I received a free copy of this from the publishers in exchange for honest reviews. Opinions and views are all my own.
Picklewitch and Jack and the Cuckoo Cousin by Claire Barker and Teemu Juhani
I reviewed the first Picklewitch and Jack book last year and I LOVED it, so when I was offered a copy of the new book to review I leapt at the chance.
I wasn’t disappointed. This more than lives up to the expectations built by book one!
Much of what I wrote about the first book stands true about this one as well.
The language and writing style are as vibrant, pacy and original as ever and remain perfectly pitched – accessible but in no way dumbed down.
“As secret as a nut in its shell.”
And there are some wonderful invented words and phrases adding spark and humour – think Roald Dahl’s BFG and you’re on the right lines for Picklewitch’s vernacular.
“I can’t be dealing with mooncalves and frazzlers.”
The illustrations are stylish and expressive, with the characters’ very different personalities shining through and Picklewitch’s love of the wild and nature made visual.
There is again a glossary of Picklewitch’s words, a selection of spells and recipes, nature guides a la Picklewitch at the end of the story and they’re an absolute delight – I grinned and grinned reading them!
The characters remain true to themselves – Picklewitch is still a cake-loving, slightly bonkers, brimming with confidence, rule-breaking/making, tree-dwelling witch and Jack is still a school-loving, rule-following, bit-of-a-worrier Boxie who lives in the house attached to Picklewitch’s garden.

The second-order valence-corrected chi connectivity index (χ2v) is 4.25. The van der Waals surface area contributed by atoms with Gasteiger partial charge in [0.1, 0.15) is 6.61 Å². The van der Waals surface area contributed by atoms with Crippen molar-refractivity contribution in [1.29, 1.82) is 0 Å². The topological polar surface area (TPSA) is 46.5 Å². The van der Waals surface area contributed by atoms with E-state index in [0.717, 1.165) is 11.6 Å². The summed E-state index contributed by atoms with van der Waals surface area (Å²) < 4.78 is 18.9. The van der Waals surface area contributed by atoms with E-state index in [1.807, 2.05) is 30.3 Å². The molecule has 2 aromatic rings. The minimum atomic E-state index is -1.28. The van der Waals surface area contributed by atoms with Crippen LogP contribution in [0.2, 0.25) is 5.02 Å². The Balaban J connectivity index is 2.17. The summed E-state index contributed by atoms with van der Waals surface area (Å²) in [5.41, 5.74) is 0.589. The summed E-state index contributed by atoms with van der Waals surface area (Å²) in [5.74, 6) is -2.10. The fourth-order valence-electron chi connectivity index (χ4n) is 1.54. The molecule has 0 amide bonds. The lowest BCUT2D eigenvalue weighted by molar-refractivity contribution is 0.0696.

But they’re given chance to grow and develop in this episode as well, which – especially in Jack’s case – is lovely to see. Yes, he’s still a worrier but he’s taking more chances, starting to make friends, enjoying life more… Picklewitch, whilst being a terribly bad influence, has of course been a fantastically good one!
And for her part, she shows in this book just how smart and loyal this apparent kidder really is, whilst – of course – retaining her pride, her irrefutable manner, her incredible knack for absolutely always being right and of course her enormous sense of fun.
Picklewitch and Jack’s friendship is put to the test in this book, when Picklewitch receives a letter
“Do witches get letters?” asked Jack, squinting into the sun.
“All the time,” she said.
“Have you ever had one before?”
from a mysterious, and hitherto unknown, cousin saying he’s coming to stay.
Jack is naturally anxious – what if Picklewitch has so much fun with her cousin she forgets about being friends with him? But when Archie Cuckoo arrives, Jack thinks he’s perfect – well behaved, interested in learning, smart (he even has a briefcase) – and they end up getting on splendidly.
But is Archie Cuckoo too good to be true? (Spoiler alert – Yes. Yes he is.)
He is in fact a brilliant baddie. I love how we see him charming/magicking his way into Jack’s life and the repercussions of this for Jack and Picklewitch.
There’s a serious story of friendship, loyalty and trust which underpins the humour, magic and dancing ants.
I think that’s what I love so much about these books – they zip and ping with energy, spells, flying feathers and creepy crawlies, and you will giggle from start to finish (I chortled my way happily through my lunch hour) but there’s also a huge amount of warmth, understanding and gentle reassurance for some tricky situations in there.
This second book in the Picklewitch and Jack series is just as full of heart as the first and has confirmed their place as firm favourites of mine. I can’t wait for the next one (roll on Autumn 2020!!)